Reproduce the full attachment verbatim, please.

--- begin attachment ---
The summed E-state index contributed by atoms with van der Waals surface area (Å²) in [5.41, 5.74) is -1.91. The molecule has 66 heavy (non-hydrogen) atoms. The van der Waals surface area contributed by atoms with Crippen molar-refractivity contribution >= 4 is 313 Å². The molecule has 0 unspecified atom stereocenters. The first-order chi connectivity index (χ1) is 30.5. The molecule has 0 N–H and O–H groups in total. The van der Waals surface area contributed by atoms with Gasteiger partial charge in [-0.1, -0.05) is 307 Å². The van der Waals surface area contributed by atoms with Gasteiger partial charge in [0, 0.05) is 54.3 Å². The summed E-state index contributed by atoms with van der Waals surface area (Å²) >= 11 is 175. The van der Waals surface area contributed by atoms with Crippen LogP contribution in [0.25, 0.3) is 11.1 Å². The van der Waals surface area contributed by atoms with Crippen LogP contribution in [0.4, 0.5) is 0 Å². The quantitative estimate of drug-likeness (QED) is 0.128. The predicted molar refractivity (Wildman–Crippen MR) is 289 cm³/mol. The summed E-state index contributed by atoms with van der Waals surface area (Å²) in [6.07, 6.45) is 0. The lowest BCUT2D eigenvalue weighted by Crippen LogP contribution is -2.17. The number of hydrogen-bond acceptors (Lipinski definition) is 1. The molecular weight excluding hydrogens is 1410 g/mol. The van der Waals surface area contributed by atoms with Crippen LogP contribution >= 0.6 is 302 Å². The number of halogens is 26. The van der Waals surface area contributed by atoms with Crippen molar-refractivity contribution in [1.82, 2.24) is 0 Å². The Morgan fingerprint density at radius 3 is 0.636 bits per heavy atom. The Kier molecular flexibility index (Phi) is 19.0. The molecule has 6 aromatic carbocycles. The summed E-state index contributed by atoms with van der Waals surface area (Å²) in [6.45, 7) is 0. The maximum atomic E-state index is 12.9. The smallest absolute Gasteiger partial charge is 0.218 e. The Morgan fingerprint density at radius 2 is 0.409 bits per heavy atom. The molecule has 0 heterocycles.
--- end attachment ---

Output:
The summed E-state index contributed by atoms with van der Waals surface area (Å²) in [5.41, 5.74) is -1.91. The molecule has 66 heavy (non-hydrogen) atoms. The van der Waals surface area contributed by atoms with Crippen molar-refractivity contribution >= 4 is 313 Å². The molecule has 0 unspecified atom stereocenters. The first-order chi connectivity index (χ1) is 30.5. The molecule has 0 N–H and O–H groups in total. The van der Waals surface area contributed by atoms with Gasteiger partial charge in [-0.1, -0.05) is 307 Å². The van der Waals surface area contributed by atoms with Gasteiger partial charge in [0, 0.05) is 54.3 Å². The summed E-state index contributed by atoms with van der Waals surface area (Å²) >= 11 is 175. The van der Waals surface area contributed by atoms with Crippen LogP contribution in [0.25, 0.3) is 11.1 Å². The van der Waals surface area contributed by atoms with Crippen LogP contribution in [0.4, 0.5) is 0 Å². The quantitative estimate of drug-likeness (QED) is 0.128. The predicted molar refractivity (Wildman–Crippen MR) is 289 cm³/mol. The summed E-state index contributed by atoms with van der Waals surface area (Å²) in [6.07, 6.45) is 0. The lowest BCUT2D eigenvalue weighted by Crippen LogP contribution is -2.17. The number of hydrogen-bond acceptors (Lipinski definition) is 1. The molecular weight excluding hydrogens is 1410 g/mol. The van der Waals surface area contributed by atoms with Crippen LogP contribution >= 0.6 is 302 Å². The number of halogens is 26. The van der Waals surface area contributed by atoms with Crippen molar-refractivity contribution in [1.82, 2.24) is 0 Å². The Morgan fingerprint density at radius 3 is 0.636 bits per heavy atom. The Kier molecular flexibility index (Phi) is 19.0. The molecule has 6 aromatic carbocycles. The summed E-state index contributed by atoms with van der Waals surface area (Å²) in [6.45, 7) is 0. The maximum atomic E-state index is 12.9. The smallest absolute Gasteiger partial charge is 0.218 e. The Morgan fingerprint density at radius 2 is 0.409 bits per heavy atom. The molecule has 0 heterocycles.